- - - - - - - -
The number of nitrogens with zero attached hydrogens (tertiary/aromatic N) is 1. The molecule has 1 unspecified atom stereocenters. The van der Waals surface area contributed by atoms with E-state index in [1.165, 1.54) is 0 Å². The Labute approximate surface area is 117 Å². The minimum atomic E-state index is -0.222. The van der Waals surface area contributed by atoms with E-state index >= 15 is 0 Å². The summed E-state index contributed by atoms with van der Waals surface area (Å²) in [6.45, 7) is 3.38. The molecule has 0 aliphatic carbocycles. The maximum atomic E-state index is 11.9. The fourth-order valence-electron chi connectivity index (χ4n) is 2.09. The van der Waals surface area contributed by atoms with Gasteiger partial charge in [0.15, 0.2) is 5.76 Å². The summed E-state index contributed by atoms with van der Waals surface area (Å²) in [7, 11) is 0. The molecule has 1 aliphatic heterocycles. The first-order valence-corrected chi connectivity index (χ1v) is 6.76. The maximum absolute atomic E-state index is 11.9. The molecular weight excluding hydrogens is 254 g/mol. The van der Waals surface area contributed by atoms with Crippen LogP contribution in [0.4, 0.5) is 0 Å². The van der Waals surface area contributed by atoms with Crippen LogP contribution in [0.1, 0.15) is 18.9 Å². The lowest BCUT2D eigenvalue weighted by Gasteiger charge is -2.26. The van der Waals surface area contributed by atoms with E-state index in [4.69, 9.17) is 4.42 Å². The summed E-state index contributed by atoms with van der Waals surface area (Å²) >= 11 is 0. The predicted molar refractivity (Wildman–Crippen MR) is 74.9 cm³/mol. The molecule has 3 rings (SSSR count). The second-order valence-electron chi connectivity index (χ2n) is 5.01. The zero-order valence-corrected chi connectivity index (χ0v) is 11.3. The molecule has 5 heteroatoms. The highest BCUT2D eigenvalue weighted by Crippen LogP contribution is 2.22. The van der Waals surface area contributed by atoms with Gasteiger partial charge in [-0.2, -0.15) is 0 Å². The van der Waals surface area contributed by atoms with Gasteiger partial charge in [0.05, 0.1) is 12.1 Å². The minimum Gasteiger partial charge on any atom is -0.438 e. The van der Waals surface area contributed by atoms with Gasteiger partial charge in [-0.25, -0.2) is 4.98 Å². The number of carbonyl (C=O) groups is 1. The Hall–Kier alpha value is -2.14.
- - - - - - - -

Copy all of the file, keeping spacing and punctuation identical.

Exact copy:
The number of nitrogens with zero attached hydrogens (tertiary/aromatic N) is 1. The molecule has 1 unspecified atom stereocenters. The van der Waals surface area contributed by atoms with E-state index in [1.165, 1.54) is 0 Å². The Labute approximate surface area is 117 Å². The minimum atomic E-state index is -0.222. The van der Waals surface area contributed by atoms with E-state index >= 15 is 0 Å². The summed E-state index contributed by atoms with van der Waals surface area (Å²) in [6.45, 7) is 3.38. The molecule has 0 aliphatic carbocycles. The maximum atomic E-state index is 11.9. The fourth-order valence-electron chi connectivity index (χ4n) is 2.09. The van der Waals surface area contributed by atoms with Gasteiger partial charge in [0.15, 0.2) is 5.76 Å². The summed E-state index contributed by atoms with van der Waals surface area (Å²) in [7, 11) is 0. The molecule has 1 aliphatic heterocycles. The first-order valence-corrected chi connectivity index (χ1v) is 6.76. The maximum absolute atomic E-state index is 11.9. The molecular weight excluding hydrogens is 254 g/mol. The van der Waals surface area contributed by atoms with Crippen LogP contribution in [0.4, 0.5) is 0 Å². The van der Waals surface area contributed by atoms with Crippen LogP contribution in [0.1, 0.15) is 18.9 Å². The lowest BCUT2D eigenvalue weighted by Gasteiger charge is -2.26. The van der Waals surface area contributed by atoms with E-state index in [4.69, 9.17) is 4.42 Å². The summed E-state index contributed by atoms with van der Waals surface area (Å²) >= 11 is 0. The predicted molar refractivity (Wildman–Crippen MR) is 74.9 cm³/mol. The molecule has 3 rings (SSSR count). The second-order valence-electron chi connectivity index (χ2n) is 5.01. The zero-order valence-corrected chi connectivity index (χ0v) is 11.3. The molecule has 5 heteroatoms. The highest BCUT2D eigenvalue weighted by Crippen LogP contribution is 2.22. The van der Waals surface area contributed by atoms with Gasteiger partial charge in [-0.2, -0.15) is 0 Å². The van der Waals surface area contributed by atoms with Gasteiger partial charge in [0.05, 0.1) is 12.1 Å². The minimum Gasteiger partial charge on any atom is -0.438 e. The van der Waals surface area contributed by atoms with Gasteiger partial charge in [-0.25, -0.2) is 4.98 Å². The number of carbonyl (C=O) groups is 1. The Hall–Kier alpha value is -2.14.